Today, Saturday, May 16th, is National Favorite Classic Movie Day. Since every day of the week nowadays seems to have a special attribute assigned to it, why not a day in which to remember with fondness a favorite classic movie? I signed up to participate and this fun blogathon is being hosted by Rick over at Classic Film and TV Cafe. Please visit his site to read other bloggers’ choices as to which classic film is their favorite.
For my favorite film I chose 1942’s romance/comedy The Major and The Minor. It has a lot of pluses and few minuses: written by Billy Wilder and Charles Brackett, directed by Wilder, lead actor is Ray Milland, lead actress is Ginger Rogers, supporting actors and actresses are all good in their roles, too; Rita Johnson, Robert Benchley, Diana Lynn, Edward Fielding, Frankie Thomas, Raymond Roe, Charles Smith, Larry Nunn, Billy Dawson, and even a bit part played by Ginger’s mom, Lela Rogers!
Billy Wilder had come to America, via Germany and France, having found successes in the fields of screenwriting and directing. With the rise of Nazism, he left Europe behind, and decided to pursue his filmmaking talents in Hollywood. In 1939 his work paid off with his screenplay for Ninotchka, the film that showed the world that Greta Garbo could laugh! That film was quickly followed with two more screenwriting successes for Wilder: Hold Back the Dawn, and Ball of Fire. In 1942 he got permission from Paramount Pictures to make his American directorial debut with The Major and The Minor. I am so glad that Paramount gave him the green light for this delightlful movie.
Ginger Rogers portrays Susan Applegate, a midwestern, small town gal who came to NYC in order to make it in show business. She had saved up her money each week for train fare home as she promised herself to give it one year in NYC and if she didn’t make it, she’d take the train and head for home. She finally has had her fill of NYC, and her year is up, but at the train station she discovers that the money she saved isn’t enough for an adult fare as the price has risen. Dismayed, she gets an idea when she watches a mother at the ticket window purchase a child fare ticket for her daughter. Susan realizes she has enough money to buy a child’s fare ticket. Off she goes to the lady’s restroom to turn herself into 12 year old “Susu” Applegate.
Susu gets her ticket, gets on the train, but when she goes outside onto a viewing platform to sneak a cigarette, the conductors, who are suspicious about her being a “child” catch her. She flees from their clutches and dives into the first overnight compartment she can find and it belongs to Major Philip Kirby, ably portrayed by Ray Milland.
Major Kirby is itching to get into WWII. He badly wants to serve his country. However, he’s stuck teaching at a Boys Military Academy. He had been in Washington D.C. to see if he could get his military status reactivated, without his fiancee knowing of his plan. His fiancee,Pamela- a real schemer-played by Rita Johnson, and her father, Colonel Hill, principal of the Academy, -played by Edward Fielding, have no idea that Kirby wants to be on active duty.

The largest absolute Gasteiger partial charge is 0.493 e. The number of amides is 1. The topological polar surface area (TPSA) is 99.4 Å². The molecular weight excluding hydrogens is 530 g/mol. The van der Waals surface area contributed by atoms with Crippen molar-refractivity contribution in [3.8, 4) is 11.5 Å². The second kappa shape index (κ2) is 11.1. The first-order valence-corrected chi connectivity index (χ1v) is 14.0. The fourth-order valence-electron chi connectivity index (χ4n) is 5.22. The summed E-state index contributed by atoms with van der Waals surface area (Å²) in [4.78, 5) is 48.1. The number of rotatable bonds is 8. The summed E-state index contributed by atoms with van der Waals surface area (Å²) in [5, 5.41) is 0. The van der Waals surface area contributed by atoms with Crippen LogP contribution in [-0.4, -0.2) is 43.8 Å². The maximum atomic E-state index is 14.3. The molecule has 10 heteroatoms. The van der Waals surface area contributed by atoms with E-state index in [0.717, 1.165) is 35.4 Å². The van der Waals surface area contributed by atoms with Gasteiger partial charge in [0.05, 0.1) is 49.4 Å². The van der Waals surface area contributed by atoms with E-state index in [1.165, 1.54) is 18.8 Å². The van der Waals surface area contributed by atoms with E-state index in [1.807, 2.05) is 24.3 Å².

Once the Major meets this minor, he feels protective of her. Susu is immediately attracted to the Major but she keeps up her ruse of being a child of 12, and lets the Major treat her as he would a niece. He lets her sleep in the lower berth of his compartment and during the night, unbeknownst to them, the train has to stop its travel due to flooded tracks further down the line. Pamela and her father manage to drive in to rescue Major Kirby and it’s quite a funny scene when Pamela bursts into his compartment and finds Susu there in her nightgown!
Susu has to keep this act going as she gets a ride back to the Academy. Due to the flood, Susu will have to stay at the Academy until her family can come and get her. It’s decided that she’ll bunk in with Pamela’s younger sister, Lucy. Lucy figures out quickly that Susu is really Susan. Lucy and Susan make a pact. If they can get Major Kirby’s status activated, then he won’t have to marry Pamela, who Lucy thinks is a “stinker”. She doesn’t want the Major to marry her sister.
Susu is also the new “catnip” on campus for all of the cadets and there is a hilarious montage of different cadets trying to kiss Susu while giving her a tour of their campus. If anyone ever puts an arm around the back of your neck and clutches one of your shoulders, then describes the “Maginot Line” with their other hand watch out! It’s a clever way to grab you and pull you in for a kiss!
There’s another fun sequence at the school dance, which Susu has to attend, and the guest girl attendees all try to look like Veronica Lake, peekaboo hairdo and all. Robert Benchley, who plays a cad at the film’s beginning and tried to make a pass at Susan, happens to show up at the Academy’s dance because he’s the father of one of the cadets! Susan has to avoid him as he could spill the beans as to her true identity.
Major Kirby has by now realized he doesn’t want to marry Pamela, and there’s something “funny” about Susu that he can’t quite put his finger on. Milland does a really good job of playing the caring Major without coming off as a “creeper” to put it in my twin daughters’ vernacular.
Like all good romance comedies, this film has a happy ending. The Major and the Minor is such a fun movie: charming, witty dialogue, clever plot development, I highly recommend it! If you are fortunate to have loved ones in your life who were teens or young adults in the 1940s, and they’re still sharp as a tack, you should rent this film and watch it with them. I bet they’ll enjoy that time with you and they can explain some of the pop culture references made in the 1940s, too! Here are a few more fun pics from the film.